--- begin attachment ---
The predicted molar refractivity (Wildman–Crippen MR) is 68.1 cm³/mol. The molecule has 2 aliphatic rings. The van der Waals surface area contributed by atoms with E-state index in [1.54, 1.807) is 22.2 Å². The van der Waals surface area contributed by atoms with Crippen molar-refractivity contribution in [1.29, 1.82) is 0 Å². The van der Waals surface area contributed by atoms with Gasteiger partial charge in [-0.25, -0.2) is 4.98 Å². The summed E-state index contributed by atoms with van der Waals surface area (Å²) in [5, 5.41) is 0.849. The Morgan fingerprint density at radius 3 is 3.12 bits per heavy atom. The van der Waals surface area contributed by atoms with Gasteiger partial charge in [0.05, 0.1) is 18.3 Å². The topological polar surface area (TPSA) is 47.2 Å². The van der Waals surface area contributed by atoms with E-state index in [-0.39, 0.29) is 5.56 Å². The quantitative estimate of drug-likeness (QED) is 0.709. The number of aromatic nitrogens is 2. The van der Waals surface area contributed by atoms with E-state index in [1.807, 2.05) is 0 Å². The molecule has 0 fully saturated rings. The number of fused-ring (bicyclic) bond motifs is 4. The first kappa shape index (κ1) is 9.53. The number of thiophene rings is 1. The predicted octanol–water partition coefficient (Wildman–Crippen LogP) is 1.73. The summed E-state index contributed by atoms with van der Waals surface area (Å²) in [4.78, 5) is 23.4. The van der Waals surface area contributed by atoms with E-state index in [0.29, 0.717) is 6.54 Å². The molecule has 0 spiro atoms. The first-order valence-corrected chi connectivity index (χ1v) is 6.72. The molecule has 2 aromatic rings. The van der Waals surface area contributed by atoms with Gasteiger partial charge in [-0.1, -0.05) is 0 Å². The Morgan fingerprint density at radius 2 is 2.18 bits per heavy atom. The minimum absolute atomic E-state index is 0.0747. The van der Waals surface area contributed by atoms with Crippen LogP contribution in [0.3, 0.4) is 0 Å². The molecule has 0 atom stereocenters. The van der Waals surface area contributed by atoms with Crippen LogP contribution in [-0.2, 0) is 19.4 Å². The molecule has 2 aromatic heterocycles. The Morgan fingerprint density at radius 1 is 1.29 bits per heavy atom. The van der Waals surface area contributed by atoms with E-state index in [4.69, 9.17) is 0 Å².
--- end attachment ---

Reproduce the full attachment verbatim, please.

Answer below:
The predicted molar refractivity (Wildman–Crippen MR) is 68.1 cm³/mol. The molecule has 2 aliphatic rings. The van der Waals surface area contributed by atoms with E-state index in [1.54, 1.807) is 22.2 Å². The van der Waals surface area contributed by atoms with Crippen molar-refractivity contribution in [1.29, 1.82) is 0 Å². The van der Waals surface area contributed by atoms with Gasteiger partial charge in [-0.25, -0.2) is 4.98 Å². The summed E-state index contributed by atoms with van der Waals surface area (Å²) in [5, 5.41) is 0.849. The Morgan fingerprint density at radius 3 is 3.12 bits per heavy atom. The van der Waals surface area contributed by atoms with Gasteiger partial charge in [0.05, 0.1) is 18.3 Å². The topological polar surface area (TPSA) is 47.2 Å². The van der Waals surface area contributed by atoms with E-state index in [-0.39, 0.29) is 5.56 Å². The quantitative estimate of drug-likeness (QED) is 0.709. The number of aromatic nitrogens is 2. The van der Waals surface area contributed by atoms with E-state index in [1.807, 2.05) is 0 Å². The molecule has 0 fully saturated rings. The number of fused-ring (bicyclic) bond motifs is 4. The first kappa shape index (κ1) is 9.53. The number of thiophene rings is 1. The predicted octanol–water partition coefficient (Wildman–Crippen LogP) is 1.73. The summed E-state index contributed by atoms with van der Waals surface area (Å²) in [4.78, 5) is 23.4. The van der Waals surface area contributed by atoms with E-state index in [0.29, 0.717) is 6.54 Å². The molecule has 0 spiro atoms. The first-order valence-corrected chi connectivity index (χ1v) is 6.72. The molecule has 2 aromatic rings. The van der Waals surface area contributed by atoms with Gasteiger partial charge in [-0.1, -0.05) is 0 Å². The Morgan fingerprint density at radius 2 is 2.18 bits per heavy atom. The minimum absolute atomic E-state index is 0.0747. The van der Waals surface area contributed by atoms with Crippen LogP contribution in [0.3, 0.4) is 0 Å². The molecule has 0 atom stereocenters. The van der Waals surface area contributed by atoms with Crippen LogP contribution in [-0.2, 0) is 19.4 Å². The molecule has 2 aromatic heterocycles. The Morgan fingerprint density at radius 1 is 1.29 bits per heavy atom. The van der Waals surface area contributed by atoms with E-state index in [4.69, 9.17) is 0 Å².